Icon painting is rightly considered to be the visual expression of the Orthodox tradition. The icon speaks of the Gospel, the liturgy, the hymnography, the saints, the dogmas, and the pedagogy of the church. Icons testify to the reality of God’s Incarnation, the image of God in each of us, and mystically lead us into a transfigured, eschatological state of man and the world—“heaven on earth.”
And yet, icons are created and exist on earth, in particular cultures and societies. If so, do they have a social ethos? The general assumption seems to be that the social ethos of the icon should be “apophatic”: because it presents an ethic not of this world, it should keep away from muddling with society’s concrete challenges. However, given the circumstances of the current war in Ukraine, where Orthodox people fight on both sides, icons cannot escape the conflict. On March 13, 2022, on the feast of the Triumph of Orthodoxy, Patriarch Kirill presented the Russian Guard with a WWI icon of the Mother of God and by doing so practically blessed the Russian military aggression against Ukraine. Meanwhile, icons scratched on the walls by Ukrainian prisoners were found in a Russian torture chamber in the formerly occupied Vovchansk, Kharkiv region, after it was liberated by Ukrainians.
Icons that are created in the times of war may say something socially cataphatic, while their social ethos may turn out to be crucial for their iconic quality as such.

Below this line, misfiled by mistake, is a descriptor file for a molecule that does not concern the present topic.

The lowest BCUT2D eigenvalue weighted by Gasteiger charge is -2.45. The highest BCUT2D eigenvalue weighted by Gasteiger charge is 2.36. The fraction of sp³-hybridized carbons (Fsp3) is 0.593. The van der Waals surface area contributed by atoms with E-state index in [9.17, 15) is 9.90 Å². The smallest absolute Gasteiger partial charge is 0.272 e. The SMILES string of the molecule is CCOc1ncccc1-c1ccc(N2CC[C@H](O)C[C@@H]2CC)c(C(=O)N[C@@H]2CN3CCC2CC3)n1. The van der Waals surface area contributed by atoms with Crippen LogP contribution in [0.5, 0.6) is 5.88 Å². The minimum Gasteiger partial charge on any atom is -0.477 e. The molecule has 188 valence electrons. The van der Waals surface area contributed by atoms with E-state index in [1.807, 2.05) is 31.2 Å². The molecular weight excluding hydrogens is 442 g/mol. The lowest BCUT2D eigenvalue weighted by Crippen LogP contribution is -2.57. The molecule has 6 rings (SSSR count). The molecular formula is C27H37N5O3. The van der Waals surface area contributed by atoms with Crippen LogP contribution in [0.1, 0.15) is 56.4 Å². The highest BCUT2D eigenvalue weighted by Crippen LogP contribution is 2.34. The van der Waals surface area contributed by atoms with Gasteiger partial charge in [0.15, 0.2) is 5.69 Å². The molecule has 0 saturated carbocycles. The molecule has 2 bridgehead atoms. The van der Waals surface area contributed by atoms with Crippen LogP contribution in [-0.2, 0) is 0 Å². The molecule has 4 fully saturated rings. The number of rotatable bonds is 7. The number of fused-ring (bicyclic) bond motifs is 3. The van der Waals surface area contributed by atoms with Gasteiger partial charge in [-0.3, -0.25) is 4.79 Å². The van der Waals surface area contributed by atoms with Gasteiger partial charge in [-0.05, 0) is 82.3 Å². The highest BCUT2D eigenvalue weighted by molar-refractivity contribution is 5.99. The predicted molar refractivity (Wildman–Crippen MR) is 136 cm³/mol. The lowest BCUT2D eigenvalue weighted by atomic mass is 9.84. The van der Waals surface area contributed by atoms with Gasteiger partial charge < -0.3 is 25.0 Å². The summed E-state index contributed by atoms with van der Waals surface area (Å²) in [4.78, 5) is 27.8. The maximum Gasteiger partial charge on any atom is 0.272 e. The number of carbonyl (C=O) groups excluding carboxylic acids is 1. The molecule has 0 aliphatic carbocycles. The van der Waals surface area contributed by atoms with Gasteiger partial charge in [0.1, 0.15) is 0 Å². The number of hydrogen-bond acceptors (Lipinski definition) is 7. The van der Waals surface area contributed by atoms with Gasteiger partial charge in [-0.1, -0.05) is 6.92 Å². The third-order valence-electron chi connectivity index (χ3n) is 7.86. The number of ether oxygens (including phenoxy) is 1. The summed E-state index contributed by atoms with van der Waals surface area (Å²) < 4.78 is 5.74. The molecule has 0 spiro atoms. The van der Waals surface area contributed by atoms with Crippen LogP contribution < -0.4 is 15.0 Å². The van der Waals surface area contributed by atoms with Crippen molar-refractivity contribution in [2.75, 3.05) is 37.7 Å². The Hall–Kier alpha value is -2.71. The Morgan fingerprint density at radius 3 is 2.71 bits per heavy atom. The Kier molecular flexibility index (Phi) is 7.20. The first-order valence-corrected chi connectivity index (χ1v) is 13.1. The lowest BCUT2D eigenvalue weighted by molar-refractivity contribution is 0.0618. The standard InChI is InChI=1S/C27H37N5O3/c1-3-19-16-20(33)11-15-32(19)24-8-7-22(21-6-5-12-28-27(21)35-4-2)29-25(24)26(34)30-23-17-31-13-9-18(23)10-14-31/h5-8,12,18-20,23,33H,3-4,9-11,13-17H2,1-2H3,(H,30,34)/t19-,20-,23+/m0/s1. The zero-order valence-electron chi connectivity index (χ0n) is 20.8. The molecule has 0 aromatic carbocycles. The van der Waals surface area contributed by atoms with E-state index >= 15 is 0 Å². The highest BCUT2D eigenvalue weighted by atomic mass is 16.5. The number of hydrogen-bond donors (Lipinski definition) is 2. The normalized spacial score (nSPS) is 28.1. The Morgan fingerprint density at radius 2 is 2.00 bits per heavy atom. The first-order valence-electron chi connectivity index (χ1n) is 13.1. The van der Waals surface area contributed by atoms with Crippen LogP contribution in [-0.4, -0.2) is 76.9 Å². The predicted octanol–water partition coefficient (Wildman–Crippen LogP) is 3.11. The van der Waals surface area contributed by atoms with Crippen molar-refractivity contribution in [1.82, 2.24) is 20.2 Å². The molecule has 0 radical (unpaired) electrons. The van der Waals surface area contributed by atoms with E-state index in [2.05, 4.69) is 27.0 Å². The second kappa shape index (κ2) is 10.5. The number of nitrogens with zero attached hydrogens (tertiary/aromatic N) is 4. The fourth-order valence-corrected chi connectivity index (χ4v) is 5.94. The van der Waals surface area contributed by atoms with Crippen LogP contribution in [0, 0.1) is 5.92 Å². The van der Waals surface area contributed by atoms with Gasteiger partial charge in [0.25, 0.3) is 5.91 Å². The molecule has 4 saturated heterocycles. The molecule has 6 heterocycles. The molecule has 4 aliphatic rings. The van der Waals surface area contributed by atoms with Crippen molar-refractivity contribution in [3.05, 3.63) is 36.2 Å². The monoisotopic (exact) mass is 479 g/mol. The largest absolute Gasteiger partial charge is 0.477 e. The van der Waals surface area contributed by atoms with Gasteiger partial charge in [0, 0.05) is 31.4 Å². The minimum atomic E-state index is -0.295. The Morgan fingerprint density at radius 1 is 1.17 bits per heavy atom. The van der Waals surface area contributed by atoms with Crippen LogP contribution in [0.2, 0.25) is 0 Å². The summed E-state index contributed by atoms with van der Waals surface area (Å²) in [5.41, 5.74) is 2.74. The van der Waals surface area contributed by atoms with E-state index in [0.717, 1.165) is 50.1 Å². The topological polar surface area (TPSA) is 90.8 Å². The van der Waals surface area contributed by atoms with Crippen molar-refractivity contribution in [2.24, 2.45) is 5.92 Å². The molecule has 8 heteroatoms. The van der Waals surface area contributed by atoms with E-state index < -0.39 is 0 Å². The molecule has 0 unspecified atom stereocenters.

My letter is addressed to the Orthodox bishops in Russia. I have intentionally not collected signatures or involved any Church structures or public organizations, because I am addressing not the episcopal body, not the leaders of the Moscow Patriarchy, but each of you personally. My letter’s addressee is an Orthodox Christian who took holy baptismal and monastic vows, was elevated to the dignity of bishop, and who in his heart recognizes that it is impossible to govern the Church without striving to love Christ, seeking His truth, and serving Him and not Caesar.
Under the circumstances I feel forced to violate Church etiquette by not asking your blessing. This would sound a false note at the very beginning of our conversation. My words may provoke antagonism, vexation, and even wrath on your part. Being conscious of it, I can scarcely hope that you would sincerely bless such conversation, and a ritual blessing just to demonstrate episcopal power means little. If you agree that this conversation is meaningful, simply pray for me and write at least a few lines in response. I pray for you, too, though today this is hard and painful.
But I deeply believe that there is a blessing from above upon such a conversation, that we are called upon to talk about the one thing needful (Lk.10,42, KJV), about our faith, about the love of Christ which is unthinkable without keeping His commandments: If a man love me, he will keep my words (John 14:23, KJV)